» Add other authors (61 possible)

Author nameRoleType of authorWork?Status
Ernest Hemingwayprimary authorall editionsconfirmed
Marantonio, UgoIllustratorsecondary authorsome editionsconfirmed
Moehlenkamp, KevinCover designersecondary authorsome editionsconfirmed
Petrov, AlexandreCover artistsecondary authorsome editionsconfirmed
Pivano, FernandaTranslatorsecondary authorsome editionsconfirmed
Sickles, NoëlIllustratorsecondary authorsome editionsconfirmed
Veegens-Latorf, E.Translatorsecondary authorsome editionsconfirmed
Werumeus Buning, J.W.F.Prefacesecondary authorsome editionsconfirmed

Is contained in

Four Novels {Farewell to Arms, For Whom the Bell Tolls, Old Man ..., Sun Also Rises} by Ernest Hemingway

ROMANZI by Ernest Hemingway

The Novels Of Ernest Hemingway . by Ernest Hemingway

Five Novels: The Sun Also Rises / A Farewell to Arms / To Have and Have Not / The Old Man and the Sea / For Whom the Bell Tolls (FOLIO SOCIETY) by Ernest Hemingway

The Sun Also Rises / A Farewell to Arms / The Old Man and the Sea by Ernest Hemingway

For Whom the Bell Tolls / The Snows of Kilimanjaro / Fiesta / The Short Happy Life of Francis Macomber / Across the River and into the Trees / The Old Man and the Sea by Ernest Hemingway

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Epigraph
Dedication
To Charlie Scribner and to Max Perkins
First words
He was an old man who fished alone in a skiff in the Gulf Stream and he had gone eighty-four days now without taking a fish.
Quotations
Last words
(Click to show. Warning: May contain spoilers.)
Disambiguation notice
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References to this work on external resources.

Wikipedia in English (3)

Book description
Leather Bound, Collector's Edition
Audio Tape
Haiku summary
Old man goes fishing
Out for many days and nights
Returns with nothing

(hiddenpunk)

Amazon.com Amazon.com Review (ISBN 0684801221, Paperback)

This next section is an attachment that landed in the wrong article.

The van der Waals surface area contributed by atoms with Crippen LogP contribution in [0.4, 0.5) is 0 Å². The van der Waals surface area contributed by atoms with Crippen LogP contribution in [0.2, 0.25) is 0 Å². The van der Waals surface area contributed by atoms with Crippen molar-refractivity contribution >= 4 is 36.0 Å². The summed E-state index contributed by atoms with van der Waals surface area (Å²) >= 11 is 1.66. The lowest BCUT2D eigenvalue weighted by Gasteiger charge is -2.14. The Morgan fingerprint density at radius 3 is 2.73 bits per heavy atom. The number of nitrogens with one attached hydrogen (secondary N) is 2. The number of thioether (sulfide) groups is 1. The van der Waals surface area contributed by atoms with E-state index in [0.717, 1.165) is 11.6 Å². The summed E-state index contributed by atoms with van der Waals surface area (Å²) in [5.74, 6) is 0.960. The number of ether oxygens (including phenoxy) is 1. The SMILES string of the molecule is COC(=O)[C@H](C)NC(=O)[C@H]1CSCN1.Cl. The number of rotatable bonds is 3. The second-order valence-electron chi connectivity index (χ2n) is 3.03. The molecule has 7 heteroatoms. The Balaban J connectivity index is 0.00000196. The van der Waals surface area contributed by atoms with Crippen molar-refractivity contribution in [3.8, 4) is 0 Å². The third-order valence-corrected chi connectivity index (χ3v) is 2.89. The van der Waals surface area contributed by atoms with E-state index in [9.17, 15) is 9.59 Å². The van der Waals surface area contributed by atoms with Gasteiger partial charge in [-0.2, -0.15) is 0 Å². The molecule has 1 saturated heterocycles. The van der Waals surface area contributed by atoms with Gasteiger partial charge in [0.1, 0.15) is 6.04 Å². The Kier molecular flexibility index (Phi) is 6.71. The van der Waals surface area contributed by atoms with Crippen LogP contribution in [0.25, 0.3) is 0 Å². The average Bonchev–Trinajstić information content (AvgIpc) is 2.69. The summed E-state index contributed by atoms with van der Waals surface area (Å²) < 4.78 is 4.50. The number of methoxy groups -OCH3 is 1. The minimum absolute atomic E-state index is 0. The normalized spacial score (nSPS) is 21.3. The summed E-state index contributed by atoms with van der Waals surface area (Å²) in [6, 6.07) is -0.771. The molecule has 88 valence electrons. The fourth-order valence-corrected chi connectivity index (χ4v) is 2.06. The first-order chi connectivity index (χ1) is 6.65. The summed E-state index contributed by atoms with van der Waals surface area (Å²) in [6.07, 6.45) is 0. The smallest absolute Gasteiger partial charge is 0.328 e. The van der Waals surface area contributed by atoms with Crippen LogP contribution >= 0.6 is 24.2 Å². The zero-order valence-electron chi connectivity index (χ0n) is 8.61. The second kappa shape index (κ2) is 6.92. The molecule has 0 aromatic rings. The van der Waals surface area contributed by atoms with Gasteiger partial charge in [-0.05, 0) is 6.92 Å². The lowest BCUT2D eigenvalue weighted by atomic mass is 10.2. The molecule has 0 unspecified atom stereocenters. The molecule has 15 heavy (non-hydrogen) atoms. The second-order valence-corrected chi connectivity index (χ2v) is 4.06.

Here, for a change, is a fish tale that actually does honor to the author. In fact The Old Man and the Sea revived Ernest Hemingway's career, which was foundering under the weight of such postwar stinkers as Across the River and into the Trees. It also led directly to his receipt of the Nobel Prize in 1954 (an award Hemingway gladly accepted, despite his earlier observation that "no son of a bitch that ever won the Nobel Prize ever wrote anything worth reading afterwards"). A half century later, it's still easy to see why. This tale of an aged Cuban fisherman going head-to-head (or hand-to-fin) with a magnificent marlin encapsulates Hemingway's favorite motifs of physical and moral challenge. Yet Santiago is too old and infirm to partake of the gun-toting machismo that disfigured much of the author's later work: "The brown blotches of the benevolent skin cancer the sun brings from its reflection on the tropic sea were on his cheeks. The blotches ran well down the sides of his face and his hands had the deep-creased scars from handling heavy fish on the cords." Hemingway's style, too, reverts to those superb snapshots of perception that won him his initial fame:
Just before it was dark, as they passed a great island of Sargasso weed that heaved and swung in the light sea as though the ocean were making love with something under a yellow blanket, his small line was taken by a dolphin. He saw it first when it jumped in the air, true gold in the last of the sun and bending and flapping wildly in the air.
If a younger Hemingway had written this novella, Santiago most likely would have towed the enormous fish back to port and posed for a triumphal photograph--just as the author delighted in doing, circa 1935. Instead his prize gets devoured by a school of sharks. Returning with little more than a skeleton, he takes to his bed and, in the very last line, cements his identification with his creator: "The old man was dreaming about the lions." Perhaps there's some allegory of art and experience floating around in there somewhere--but The Old Man and the Sea was, in any case, the last great catch of Hemingway's career. --James Marcus

(retrieved from Amazon Mon, 30 Sep 2013 13:47:02 -0400)

(see all 8 descriptions)

Hemingway's triumphant yet tragic story of an old Cuban fisherman and his relentless, agonizing battle with a giant marlin far out in the Gulf Stream combines the simplicity of a fable, the significance of a parable, and the drama of an epic.

(summary from another edition)

» see all 15 descriptions

Legacy Library: Ernest Hemingway